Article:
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Thursday, November 06, 2008

One step forward, two steps back . . .

For Episcopalians, anyway, this election is beginning to sound hauntingly familiar.

At General Convention 2006, we elected the first woman as our Presiding Bishop and Primate in The Episcopal Church and World Wide Anglican Communion.

A few days later, we passed resolution (hold your nose and vote) B033 which effected a moratorium on the consecration of duly elected LGBT people to the episcopacy.

It was as if we could not allow ourselves to progress too much - to advance the liberation of the gospel at too fast a pace - 'lest, oh, I don't know, we get giddy and foolish and actually start living out the promises of our baptism in Christ Jesus rather than just talking - or arguing incessantly - about it.

For Episcopalians, anyway, it's deja vu all over again.

I am still giddy from what we did on Tuesday. Barack Obama will be a stellar president. Then again, it won't take too much for him to shine, given the darkness and despair in which we've been living for the past 8 years. Then again, he's got one of the toughest "To Do" lists ever handed to a new POTUS.

Today, however, my giddiness is tempered by the fact that the referendum in California known as Proposition 8 is still too close to call. According to the web site, only 400,000 votes separate victory from defeat (well, from my perspective anyway) and there are an estimated 4 Million absentee ballots yet to be counted.

One step forward, two steps back. It's the dance toward justice every woman, person of color and LGBT people know well.

It's the dance that is surprised that an African American man who was in the top 10% of his class and graduated magna cum laude from Harvard Law School could actually win the election as POTUS from a former POW who graduated in the low 1% of his class at the Naval Academy.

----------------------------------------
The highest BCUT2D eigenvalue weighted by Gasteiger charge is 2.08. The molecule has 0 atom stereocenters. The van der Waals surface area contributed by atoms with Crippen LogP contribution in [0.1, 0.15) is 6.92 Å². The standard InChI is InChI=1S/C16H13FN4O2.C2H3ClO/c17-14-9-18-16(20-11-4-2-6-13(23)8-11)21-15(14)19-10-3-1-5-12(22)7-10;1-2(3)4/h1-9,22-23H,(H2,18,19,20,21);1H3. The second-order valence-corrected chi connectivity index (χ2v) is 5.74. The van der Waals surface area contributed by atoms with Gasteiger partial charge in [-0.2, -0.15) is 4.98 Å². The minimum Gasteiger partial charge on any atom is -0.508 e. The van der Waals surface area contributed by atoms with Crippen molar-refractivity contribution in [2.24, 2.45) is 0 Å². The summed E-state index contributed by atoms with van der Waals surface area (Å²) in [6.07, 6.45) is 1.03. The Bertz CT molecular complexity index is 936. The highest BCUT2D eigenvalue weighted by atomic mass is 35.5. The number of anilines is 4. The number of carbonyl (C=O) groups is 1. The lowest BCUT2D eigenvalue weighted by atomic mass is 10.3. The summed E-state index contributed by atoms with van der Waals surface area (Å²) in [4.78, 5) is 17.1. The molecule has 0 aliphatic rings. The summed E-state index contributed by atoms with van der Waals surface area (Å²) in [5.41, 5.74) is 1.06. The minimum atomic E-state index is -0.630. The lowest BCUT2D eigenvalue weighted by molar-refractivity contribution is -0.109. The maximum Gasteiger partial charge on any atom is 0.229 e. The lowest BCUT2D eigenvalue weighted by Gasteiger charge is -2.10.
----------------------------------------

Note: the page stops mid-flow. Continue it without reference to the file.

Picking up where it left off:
As Ms. Conroy said, "We don't need 8 more years of dumb."

The only surprise I have is that there was a surprise that Mr. Obama won the election. Handily. Without really breaking a sweat.

No, let me restate that. I am surprised by the status of the vote in California regarding Prop 8. And, that's just not my inner Pollyanna speaking or my stereotype of Granola Heads in California.

No, let me restate that. I am astonished that, in 2008, there is actually a movement, for the first time in our history, to write discrimination into the Constitution.

Yes, yes. I know. It ain't over till it's over. There are only 400,000 votes separating us from victory and approximately 4 million absentee ballots left to be counted.

Yes, I've also read the analysis. The word is that over 70% of those who voted for Proposition 8 are people of color. And yes, I've read the racist conclusions drawn by some of that analysis.

And, I am ashamed. Deeply.

Forget about surprise. Forget about shame. What confuses me, what completely boggles my mind is the whatever it is in our human DNA that seems always to want to put someone lower on the socio-economic ladder than we are.

My friend Dana, now numbered among the saints, used to call this "foot-on-neck" disease. We all suffer from it. It's a social disease that has, on occasion, been known to fulminate into a social epidemic.

As I reflect on these things in Boston, my beloved home town of 'Dirty Water', my thoughts are literally all over the map: Chicago and Delaware and yes, Arizona and Alaska. But, my prayers are in California.

Please pray with me. Pray for justice for all God's children. Pray for the equal application of our constitutional rights for every American citizen. Pray that the dream that gave birth to this great nation of ours will come true for everyone who lives here in the "land of the free and the home of the brave."